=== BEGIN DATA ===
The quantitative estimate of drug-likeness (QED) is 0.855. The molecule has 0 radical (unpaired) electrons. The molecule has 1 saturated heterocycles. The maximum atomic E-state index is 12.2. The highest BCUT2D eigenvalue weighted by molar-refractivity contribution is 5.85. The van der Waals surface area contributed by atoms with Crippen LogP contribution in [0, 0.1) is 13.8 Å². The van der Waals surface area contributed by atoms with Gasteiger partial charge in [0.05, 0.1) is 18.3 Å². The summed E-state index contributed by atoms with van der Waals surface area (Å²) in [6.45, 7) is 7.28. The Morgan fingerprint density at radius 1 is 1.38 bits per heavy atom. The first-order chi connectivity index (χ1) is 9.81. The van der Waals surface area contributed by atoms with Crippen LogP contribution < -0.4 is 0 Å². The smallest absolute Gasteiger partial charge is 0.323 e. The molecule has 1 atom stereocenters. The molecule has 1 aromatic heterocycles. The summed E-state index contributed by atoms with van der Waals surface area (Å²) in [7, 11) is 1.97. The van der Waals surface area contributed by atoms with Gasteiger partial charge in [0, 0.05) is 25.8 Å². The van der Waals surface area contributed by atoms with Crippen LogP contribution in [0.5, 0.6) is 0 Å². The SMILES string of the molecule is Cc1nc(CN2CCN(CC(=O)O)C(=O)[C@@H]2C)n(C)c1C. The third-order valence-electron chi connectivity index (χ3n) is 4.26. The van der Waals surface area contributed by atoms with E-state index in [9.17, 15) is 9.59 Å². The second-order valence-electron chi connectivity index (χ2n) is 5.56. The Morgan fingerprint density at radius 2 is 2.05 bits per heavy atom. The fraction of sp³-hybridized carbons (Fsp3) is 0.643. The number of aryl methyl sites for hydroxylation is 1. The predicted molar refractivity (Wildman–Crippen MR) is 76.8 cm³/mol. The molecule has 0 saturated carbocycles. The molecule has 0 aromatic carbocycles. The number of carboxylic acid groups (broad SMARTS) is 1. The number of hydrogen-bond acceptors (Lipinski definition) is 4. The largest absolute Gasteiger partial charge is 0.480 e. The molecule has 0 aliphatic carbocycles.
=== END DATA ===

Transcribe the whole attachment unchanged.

The quantitative estimate of drug-likeness (QED) is 0.855. The molecule has 0 radical (unpaired) electrons. The molecule has 1 saturated heterocycles. The maximum atomic E-state index is 12.2. The highest BCUT2D eigenvalue weighted by molar-refractivity contribution is 5.85. The van der Waals surface area contributed by atoms with Crippen LogP contribution in [0, 0.1) is 13.8 Å². The van der Waals surface area contributed by atoms with Gasteiger partial charge in [0.05, 0.1) is 18.3 Å². The summed E-state index contributed by atoms with van der Waals surface area (Å²) in [6.45, 7) is 7.28. The Morgan fingerprint density at radius 1 is 1.38 bits per heavy atom. The first-order chi connectivity index (χ1) is 9.81. The van der Waals surface area contributed by atoms with Crippen LogP contribution < -0.4 is 0 Å². The smallest absolute Gasteiger partial charge is 0.323 e. The molecule has 1 atom stereocenters. The molecule has 1 aromatic heterocycles. The summed E-state index contributed by atoms with van der Waals surface area (Å²) in [7, 11) is 1.97. The van der Waals surface area contributed by atoms with Gasteiger partial charge in [0, 0.05) is 25.8 Å². The van der Waals surface area contributed by atoms with Crippen LogP contribution in [0.5, 0.6) is 0 Å². The SMILES string of the molecule is Cc1nc(CN2CCN(CC(=O)O)C(=O)[C@@H]2C)n(C)c1C. The third-order valence-electron chi connectivity index (χ3n) is 4.26. The van der Waals surface area contributed by atoms with E-state index in [9.17, 15) is 9.59 Å². The second-order valence-electron chi connectivity index (χ2n) is 5.56. The Morgan fingerprint density at radius 2 is 2.05 bits per heavy atom. The fraction of sp³-hybridized carbons (Fsp3) is 0.643. The number of aryl methyl sites for hydroxylation is 1. The predicted molar refractivity (Wildman–Crippen MR) is 76.8 cm³/mol. The molecule has 0 saturated carbocycles. The molecule has 0 aromatic carbocycles. The number of carboxylic acid groups (broad SMARTS) is 1. The number of hydrogen-bond acceptors (Lipinski definition) is 4. The largest absolute Gasteiger partial charge is 0.480 e. The molecule has 0 aliphatic carbocycles.